Human reproductive systemWatch
The start of the cycle, day 1, is when bleeding from the vagina begins. This is caused by the loss of the lining of the uterus, with a little blood. This is called menstruation or having a period.
By the end of about day 5, the loss of blood stops. The lining of the uterus begins to re-grow and an egg cell starts to mature in one of the ovaries.
At about day 14, the mature egg cell is released from the ovary. This is called ovulation. The egg cell travels through the oviduct towards the uterus.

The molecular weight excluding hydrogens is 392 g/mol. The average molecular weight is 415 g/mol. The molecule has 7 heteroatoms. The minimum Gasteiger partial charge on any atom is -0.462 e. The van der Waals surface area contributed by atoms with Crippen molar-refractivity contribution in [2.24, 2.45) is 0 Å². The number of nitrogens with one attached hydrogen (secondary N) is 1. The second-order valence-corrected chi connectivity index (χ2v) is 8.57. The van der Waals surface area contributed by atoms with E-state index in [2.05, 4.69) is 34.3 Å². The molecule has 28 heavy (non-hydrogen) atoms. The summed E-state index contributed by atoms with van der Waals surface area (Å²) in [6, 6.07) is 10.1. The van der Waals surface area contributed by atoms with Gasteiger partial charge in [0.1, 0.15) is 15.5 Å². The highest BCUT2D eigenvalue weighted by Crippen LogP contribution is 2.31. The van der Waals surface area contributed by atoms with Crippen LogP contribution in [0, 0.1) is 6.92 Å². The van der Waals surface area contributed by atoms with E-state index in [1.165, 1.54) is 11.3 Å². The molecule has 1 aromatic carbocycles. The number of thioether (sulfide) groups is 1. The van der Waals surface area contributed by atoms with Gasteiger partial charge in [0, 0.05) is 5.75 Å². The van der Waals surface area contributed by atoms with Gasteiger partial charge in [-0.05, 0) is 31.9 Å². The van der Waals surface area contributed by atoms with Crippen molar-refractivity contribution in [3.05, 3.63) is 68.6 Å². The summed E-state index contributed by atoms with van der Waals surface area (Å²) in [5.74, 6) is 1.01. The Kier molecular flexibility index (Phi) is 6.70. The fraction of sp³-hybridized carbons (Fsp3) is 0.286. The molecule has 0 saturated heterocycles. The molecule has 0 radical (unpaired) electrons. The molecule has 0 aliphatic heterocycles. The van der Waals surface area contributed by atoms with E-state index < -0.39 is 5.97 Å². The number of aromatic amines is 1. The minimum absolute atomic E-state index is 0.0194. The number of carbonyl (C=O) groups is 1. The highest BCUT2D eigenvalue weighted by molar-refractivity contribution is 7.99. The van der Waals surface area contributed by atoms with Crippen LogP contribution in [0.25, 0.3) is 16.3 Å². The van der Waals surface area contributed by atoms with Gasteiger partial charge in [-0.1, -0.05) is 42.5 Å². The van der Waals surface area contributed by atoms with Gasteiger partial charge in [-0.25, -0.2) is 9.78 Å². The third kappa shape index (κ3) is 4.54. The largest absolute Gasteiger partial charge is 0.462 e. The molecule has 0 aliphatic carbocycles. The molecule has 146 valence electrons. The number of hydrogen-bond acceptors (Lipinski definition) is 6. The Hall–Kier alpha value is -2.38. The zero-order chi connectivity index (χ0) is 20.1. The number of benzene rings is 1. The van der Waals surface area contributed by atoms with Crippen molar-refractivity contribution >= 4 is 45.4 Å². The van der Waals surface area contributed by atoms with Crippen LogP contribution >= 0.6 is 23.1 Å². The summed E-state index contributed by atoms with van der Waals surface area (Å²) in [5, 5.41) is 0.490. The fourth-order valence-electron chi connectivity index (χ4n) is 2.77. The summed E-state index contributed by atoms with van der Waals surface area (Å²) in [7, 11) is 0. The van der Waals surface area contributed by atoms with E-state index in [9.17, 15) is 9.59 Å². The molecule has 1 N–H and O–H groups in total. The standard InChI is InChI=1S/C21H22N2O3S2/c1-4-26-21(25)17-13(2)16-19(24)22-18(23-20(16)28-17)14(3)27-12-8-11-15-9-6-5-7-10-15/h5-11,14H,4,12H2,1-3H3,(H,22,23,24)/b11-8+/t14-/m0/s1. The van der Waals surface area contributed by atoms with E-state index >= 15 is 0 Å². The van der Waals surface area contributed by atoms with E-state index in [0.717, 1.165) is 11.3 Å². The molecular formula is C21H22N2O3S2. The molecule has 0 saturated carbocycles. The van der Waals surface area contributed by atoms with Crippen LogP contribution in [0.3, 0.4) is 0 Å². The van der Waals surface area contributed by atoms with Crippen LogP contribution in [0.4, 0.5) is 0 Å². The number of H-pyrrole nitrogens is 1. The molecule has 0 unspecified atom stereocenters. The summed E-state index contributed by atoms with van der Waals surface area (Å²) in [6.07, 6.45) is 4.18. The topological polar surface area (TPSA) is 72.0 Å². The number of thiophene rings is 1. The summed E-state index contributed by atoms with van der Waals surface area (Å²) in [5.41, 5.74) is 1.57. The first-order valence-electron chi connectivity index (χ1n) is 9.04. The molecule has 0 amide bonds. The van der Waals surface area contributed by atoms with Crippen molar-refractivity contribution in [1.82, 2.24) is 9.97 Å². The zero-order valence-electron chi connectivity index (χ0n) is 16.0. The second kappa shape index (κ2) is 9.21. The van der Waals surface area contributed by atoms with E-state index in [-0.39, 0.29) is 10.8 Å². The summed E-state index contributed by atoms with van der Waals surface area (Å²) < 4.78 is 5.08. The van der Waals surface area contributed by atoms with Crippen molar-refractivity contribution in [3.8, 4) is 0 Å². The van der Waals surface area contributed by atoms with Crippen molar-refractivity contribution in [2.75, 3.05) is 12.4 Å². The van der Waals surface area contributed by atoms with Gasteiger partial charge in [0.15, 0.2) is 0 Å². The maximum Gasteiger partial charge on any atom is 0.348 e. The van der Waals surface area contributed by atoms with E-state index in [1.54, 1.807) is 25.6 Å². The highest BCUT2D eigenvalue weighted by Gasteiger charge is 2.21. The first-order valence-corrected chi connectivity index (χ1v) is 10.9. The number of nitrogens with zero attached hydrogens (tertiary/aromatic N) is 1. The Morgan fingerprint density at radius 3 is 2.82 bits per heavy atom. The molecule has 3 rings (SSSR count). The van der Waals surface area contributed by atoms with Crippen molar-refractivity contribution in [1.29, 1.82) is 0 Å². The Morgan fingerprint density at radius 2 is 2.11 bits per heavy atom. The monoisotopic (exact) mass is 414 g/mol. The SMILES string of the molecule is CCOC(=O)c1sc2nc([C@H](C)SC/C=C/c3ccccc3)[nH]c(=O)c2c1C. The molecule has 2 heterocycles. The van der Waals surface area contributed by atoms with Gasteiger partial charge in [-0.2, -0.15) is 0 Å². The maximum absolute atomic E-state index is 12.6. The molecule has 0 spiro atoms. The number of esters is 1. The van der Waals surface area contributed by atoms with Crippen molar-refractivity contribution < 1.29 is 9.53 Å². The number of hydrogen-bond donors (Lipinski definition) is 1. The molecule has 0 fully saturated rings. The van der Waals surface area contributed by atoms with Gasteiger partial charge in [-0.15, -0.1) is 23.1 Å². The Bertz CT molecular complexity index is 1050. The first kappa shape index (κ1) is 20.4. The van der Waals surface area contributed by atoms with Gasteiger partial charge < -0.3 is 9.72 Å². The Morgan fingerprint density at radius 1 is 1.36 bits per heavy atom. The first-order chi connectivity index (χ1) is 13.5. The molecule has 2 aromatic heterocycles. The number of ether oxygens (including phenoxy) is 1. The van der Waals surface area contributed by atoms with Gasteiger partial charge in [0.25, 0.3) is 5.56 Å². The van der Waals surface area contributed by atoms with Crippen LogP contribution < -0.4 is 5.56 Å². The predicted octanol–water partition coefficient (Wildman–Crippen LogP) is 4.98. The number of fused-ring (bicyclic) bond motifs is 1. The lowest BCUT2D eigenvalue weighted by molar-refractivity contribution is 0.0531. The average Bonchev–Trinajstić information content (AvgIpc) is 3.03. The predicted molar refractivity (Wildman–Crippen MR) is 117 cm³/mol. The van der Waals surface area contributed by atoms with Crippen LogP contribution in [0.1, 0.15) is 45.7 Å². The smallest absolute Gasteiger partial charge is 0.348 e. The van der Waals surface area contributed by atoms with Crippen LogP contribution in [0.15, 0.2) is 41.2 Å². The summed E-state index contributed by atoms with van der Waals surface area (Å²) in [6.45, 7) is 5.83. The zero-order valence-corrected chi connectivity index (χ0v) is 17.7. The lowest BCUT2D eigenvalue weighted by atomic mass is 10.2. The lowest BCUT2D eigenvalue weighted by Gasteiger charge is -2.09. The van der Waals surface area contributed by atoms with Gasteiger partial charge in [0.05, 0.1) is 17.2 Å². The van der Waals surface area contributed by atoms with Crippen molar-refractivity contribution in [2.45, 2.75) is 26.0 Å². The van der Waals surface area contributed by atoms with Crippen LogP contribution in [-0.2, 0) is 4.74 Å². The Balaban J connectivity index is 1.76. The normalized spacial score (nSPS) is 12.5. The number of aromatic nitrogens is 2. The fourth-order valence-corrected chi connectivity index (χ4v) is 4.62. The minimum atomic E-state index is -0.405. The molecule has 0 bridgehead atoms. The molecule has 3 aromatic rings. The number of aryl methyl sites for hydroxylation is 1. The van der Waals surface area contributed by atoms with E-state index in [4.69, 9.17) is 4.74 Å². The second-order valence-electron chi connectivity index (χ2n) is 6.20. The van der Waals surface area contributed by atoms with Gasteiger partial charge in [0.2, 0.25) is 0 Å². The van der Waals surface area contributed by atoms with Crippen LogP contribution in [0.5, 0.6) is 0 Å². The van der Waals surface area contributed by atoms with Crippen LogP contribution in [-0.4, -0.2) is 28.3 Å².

If the egg cell does not meet with a sperm cell in the oviduct, the lining of the uterus begins to break down and the cycle repeats.
The female sex hormones play a vital role in the above cycle. Oestradiol [most potent oestrogen] stimulates growth of the sex organs and maturation of the ovarian follicle, so its level rises before ovulation - this triggers the release of LH [luteinizing hormone] via gonadotrophin release from the pituitary, and LH stimulates ovulation. Once this is done, oestrogen levels drop greatly [its job is complete for this cycle].
The vagina is friendly to spermatozoa around the time of ovulation, for obvious reasons.